PowerPoint elegance for absolute beginners
March 18, 2012 6:58 PM   Subscribe

I have given hundreds of lectures to audiences of all sizes and compositions, but I have never given a PowerPoint lecture. Help a complete novice do a great job the first time.

I've been invited to give a big public university lecture to a general (non-technical) audience. Great! I have plenty to say. But here's the thing. In my field (mathematics) we give talks by going up to the blackboard, writing on the blackboard, and talking. For this lecture, I'm expected to project slides on the screen while I talk. What are the absolutely basic presentation dos and donts for a non-technical lecture to a university audience on a scientific topic? (I am not committed to PowerPoint, so "you should be using application XXXX, you fool!" is also an OK answer.)
posted by escabeche to Computers & Internet (35 answers total) 32 users marked this as a favorite
Response by poster: It just occurred to me that one useful thing would be to link to examples of presentations you consider exemplary.
posted by escabeche at 7:02 PM on March 18, 2012 [1 favorite]

I highly recommend this.
posted by 4ster at 7:11 PM on March 18, 2012 [8 favorites]

Keep the amount of text and semi-technical information on each slide brief, and do not read the text verbatim to your audience. This is key; you should be rehearsed enough to be able to extrapolate on each slide, but not so rehearsed that it sounds like you memorized a script.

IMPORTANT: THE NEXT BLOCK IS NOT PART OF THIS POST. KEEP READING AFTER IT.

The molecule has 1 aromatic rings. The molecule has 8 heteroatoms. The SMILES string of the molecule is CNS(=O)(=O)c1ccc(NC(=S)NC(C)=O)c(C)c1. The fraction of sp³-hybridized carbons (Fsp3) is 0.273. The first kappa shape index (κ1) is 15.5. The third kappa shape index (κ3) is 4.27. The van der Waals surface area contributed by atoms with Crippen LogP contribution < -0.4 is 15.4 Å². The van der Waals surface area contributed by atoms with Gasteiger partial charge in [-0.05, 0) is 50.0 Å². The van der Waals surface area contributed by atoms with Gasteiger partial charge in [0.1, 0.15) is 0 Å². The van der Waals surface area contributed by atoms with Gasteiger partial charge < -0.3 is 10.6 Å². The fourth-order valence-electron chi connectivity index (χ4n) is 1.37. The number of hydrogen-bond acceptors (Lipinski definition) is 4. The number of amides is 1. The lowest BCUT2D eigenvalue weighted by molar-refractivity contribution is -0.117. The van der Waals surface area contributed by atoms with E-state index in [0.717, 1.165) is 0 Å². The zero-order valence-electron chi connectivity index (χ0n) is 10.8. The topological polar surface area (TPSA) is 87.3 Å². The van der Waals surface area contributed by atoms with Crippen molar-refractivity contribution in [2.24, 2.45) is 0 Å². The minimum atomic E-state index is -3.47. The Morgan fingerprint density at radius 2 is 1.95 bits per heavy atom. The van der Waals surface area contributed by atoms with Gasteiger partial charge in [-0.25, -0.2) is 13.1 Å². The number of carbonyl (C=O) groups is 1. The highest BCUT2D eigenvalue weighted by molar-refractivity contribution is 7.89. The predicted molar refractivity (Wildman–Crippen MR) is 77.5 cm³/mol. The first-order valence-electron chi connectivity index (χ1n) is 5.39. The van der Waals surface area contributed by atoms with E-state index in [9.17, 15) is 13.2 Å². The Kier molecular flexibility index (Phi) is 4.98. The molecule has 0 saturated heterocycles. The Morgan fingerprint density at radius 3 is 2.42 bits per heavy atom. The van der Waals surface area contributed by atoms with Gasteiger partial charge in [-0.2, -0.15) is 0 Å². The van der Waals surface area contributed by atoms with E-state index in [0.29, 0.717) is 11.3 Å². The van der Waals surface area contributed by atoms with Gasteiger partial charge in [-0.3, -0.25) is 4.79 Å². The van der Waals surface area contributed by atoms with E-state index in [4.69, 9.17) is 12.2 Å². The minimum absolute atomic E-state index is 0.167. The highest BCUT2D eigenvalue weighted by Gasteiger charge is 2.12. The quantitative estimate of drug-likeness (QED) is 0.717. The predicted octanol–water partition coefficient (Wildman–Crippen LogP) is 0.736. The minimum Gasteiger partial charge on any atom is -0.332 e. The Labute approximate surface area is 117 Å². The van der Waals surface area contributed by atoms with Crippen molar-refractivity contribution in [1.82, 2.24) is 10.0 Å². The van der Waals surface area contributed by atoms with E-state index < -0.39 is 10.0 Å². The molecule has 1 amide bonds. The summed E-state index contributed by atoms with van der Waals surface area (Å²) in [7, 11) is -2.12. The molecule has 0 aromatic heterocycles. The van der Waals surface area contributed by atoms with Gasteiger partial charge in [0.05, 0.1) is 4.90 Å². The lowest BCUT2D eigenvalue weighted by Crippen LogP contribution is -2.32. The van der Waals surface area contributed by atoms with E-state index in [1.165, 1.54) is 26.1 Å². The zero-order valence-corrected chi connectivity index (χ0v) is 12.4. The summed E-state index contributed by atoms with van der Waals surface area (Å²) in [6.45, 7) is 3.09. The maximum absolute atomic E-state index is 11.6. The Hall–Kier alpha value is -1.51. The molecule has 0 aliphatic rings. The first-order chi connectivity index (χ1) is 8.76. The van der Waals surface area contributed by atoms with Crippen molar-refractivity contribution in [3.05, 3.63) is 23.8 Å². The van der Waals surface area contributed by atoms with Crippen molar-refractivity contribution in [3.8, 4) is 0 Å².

Are you familiar with the functions of PowerPoint in general? I would stay away from text animations, slide transitions, abrasive text colors, etc, and if possible, commission somebody to create a nice, streamlined custom slide template series for you so it doesn't look like you've just pulled something from the annals of Microsoft Clip Art. I would recommend Keynote because its templates are much more visually appealing and not as overused in university circles yet.

What's your set up? Will you have a computer next to you at a podium, will you be working off an iPad or iPhone, or will you be sitting down and clicking through the slides? How long will the presentation be and how dense is the material you'll be speaking about?
posted by These Birds of a Feather at 7:13 PM on March 18, 2012

You might want to have a look at Prezi. I study remotely and I'm noticing more lecturers are using it than Powerpoint now. If it is useful for you or not depends on what you are wanting to present, I guess.
posted by Trivia Newton John at 7:15 PM on March 18, 2012

I present better with a remote.
Do not read from the slides please.
Birds is correct
2nd Keynote
2nd I think transitions and animations are tacky.

I'm sure you will do well!
posted by ibakecake at 7:16 PM on March 18, 2012

You are probably going to give a better presentation than a lot of people who are PowerPoint "experts"! A lot of people who are proficient in the program assume that the PowerPoint will be the presentation. You are the presentation, the PowerPoint is just a visual aid.